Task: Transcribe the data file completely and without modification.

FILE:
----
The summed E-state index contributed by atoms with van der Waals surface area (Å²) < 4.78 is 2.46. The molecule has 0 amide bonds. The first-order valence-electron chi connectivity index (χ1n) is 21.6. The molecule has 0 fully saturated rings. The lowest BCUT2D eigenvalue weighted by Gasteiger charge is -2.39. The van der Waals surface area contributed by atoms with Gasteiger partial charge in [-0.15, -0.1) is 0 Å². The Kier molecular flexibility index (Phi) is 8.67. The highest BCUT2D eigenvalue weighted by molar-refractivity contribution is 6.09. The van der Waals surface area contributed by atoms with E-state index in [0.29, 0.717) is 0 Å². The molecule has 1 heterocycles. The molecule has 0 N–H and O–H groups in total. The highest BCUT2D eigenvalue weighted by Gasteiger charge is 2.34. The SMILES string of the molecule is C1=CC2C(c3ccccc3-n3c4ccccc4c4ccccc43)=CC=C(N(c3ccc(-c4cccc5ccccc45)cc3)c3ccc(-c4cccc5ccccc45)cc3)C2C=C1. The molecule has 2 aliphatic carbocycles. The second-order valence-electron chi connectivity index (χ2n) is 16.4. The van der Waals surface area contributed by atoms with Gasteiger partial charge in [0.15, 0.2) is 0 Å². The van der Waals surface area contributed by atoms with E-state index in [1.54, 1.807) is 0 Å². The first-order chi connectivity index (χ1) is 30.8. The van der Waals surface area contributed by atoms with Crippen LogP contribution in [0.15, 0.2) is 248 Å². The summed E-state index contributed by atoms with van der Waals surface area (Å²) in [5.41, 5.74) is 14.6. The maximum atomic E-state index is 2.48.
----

The summed E-state index contributed by atoms with van der Waals surface area (Å²) < 4.78 is 2.46. The molecule has 0 amide bonds. The first-order valence-electron chi connectivity index (χ1n) is 21.6. The molecule has 0 fully saturated rings. The lowest BCUT2D eigenvalue weighted by Gasteiger charge is -2.39. The van der Waals surface area contributed by atoms with Gasteiger partial charge in [-0.15, -0.1) is 0 Å². The Kier molecular flexibility index (Phi) is 8.67. The highest BCUT2D eigenvalue weighted by molar-refractivity contribution is 6.09. The van der Waals surface area contributed by atoms with E-state index in [0.29, 0.717) is 0 Å². The molecule has 1 heterocycles. The molecule has 0 N–H and O–H groups in total. The highest BCUT2D eigenvalue weighted by Gasteiger charge is 2.34. The SMILES string of the molecule is C1=CC2C(c3ccccc3-n3c4ccccc4c4ccccc43)=CC=C(N(c3ccc(-c4cccc5ccccc45)cc3)c3ccc(-c4cccc5ccccc45)cc3)C2C=C1. The molecule has 2 aliphatic carbocycles. The second-order valence-electron chi connectivity index (χ2n) is 16.4. The van der Waals surface area contributed by atoms with Gasteiger partial charge in [0.15, 0.2) is 0 Å². The van der Waals surface area contributed by atoms with E-state index in [1.54, 1.807) is 0 Å². The first-order chi connectivity index (χ1) is 30.8. The van der Waals surface area contributed by atoms with Crippen LogP contribution in [0.15, 0.2) is 248 Å². The summed E-state index contributed by atoms with van der Waals surface area (Å²) in [5.41, 5.74) is 14.6. The maximum atomic E-state index is 2.48.